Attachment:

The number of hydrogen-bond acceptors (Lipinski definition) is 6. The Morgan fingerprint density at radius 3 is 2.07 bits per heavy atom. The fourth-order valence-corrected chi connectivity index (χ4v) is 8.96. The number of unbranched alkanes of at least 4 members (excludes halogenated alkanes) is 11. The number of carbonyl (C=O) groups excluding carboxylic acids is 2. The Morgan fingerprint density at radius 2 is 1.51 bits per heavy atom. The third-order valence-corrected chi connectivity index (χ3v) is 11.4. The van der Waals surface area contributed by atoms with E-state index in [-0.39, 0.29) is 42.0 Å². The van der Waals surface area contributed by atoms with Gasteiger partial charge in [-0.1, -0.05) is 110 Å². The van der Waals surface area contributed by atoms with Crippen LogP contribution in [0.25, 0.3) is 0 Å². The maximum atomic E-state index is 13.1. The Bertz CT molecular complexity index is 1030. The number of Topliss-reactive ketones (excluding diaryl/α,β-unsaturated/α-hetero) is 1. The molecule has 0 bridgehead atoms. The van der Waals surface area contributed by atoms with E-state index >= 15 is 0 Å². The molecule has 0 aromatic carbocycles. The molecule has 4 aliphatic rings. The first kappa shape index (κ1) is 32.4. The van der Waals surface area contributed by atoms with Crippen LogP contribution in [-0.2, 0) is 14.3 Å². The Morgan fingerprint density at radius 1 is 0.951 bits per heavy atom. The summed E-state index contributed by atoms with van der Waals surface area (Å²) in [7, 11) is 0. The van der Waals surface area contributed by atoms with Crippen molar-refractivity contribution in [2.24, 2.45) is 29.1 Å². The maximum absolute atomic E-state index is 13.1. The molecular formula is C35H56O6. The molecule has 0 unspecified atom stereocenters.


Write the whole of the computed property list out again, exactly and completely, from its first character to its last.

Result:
The number of hydrogen-bond acceptors (Lipinski definition) is 6. The Morgan fingerprint density at radius 3 is 2.07 bits per heavy atom. The fourth-order valence-corrected chi connectivity index (χ4v) is 8.96. The number of unbranched alkanes of at least 4 members (excludes halogenated alkanes) is 11. The number of carbonyl (C=O) groups excluding carboxylic acids is 2. The Morgan fingerprint density at radius 2 is 1.51 bits per heavy atom. The third-order valence-corrected chi connectivity index (χ3v) is 11.4. The van der Waals surface area contributed by atoms with E-state index in [-0.39, 0.29) is 42.0 Å². The van der Waals surface area contributed by atoms with Gasteiger partial charge in [-0.1, -0.05) is 110 Å². The van der Waals surface area contributed by atoms with Crippen LogP contribution in [0.25, 0.3) is 0 Å². The maximum atomic E-state index is 13.1. The Bertz CT molecular complexity index is 1030. The number of Topliss-reactive ketones (excluding diaryl/α,β-unsaturated/α-hetero) is 1. The molecule has 0 bridgehead atoms. The van der Waals surface area contributed by atoms with E-state index >= 15 is 0 Å². The molecule has 0 aromatic carbocycles. The molecule has 4 aliphatic rings. The first kappa shape index (κ1) is 32.4. The van der Waals surface area contributed by atoms with Crippen LogP contribution in [-0.2, 0) is 14.3 Å². The Morgan fingerprint density at radius 1 is 0.951 bits per heavy atom. The summed E-state index contributed by atoms with van der Waals surface area (Å²) in [7, 11) is 0. The van der Waals surface area contributed by atoms with Crippen molar-refractivity contribution in [2.24, 2.45) is 29.1 Å². The maximum absolute atomic E-state index is 13.1. The molecular formula is C35H56O6. The molecule has 0 unspecified atom stereocenters.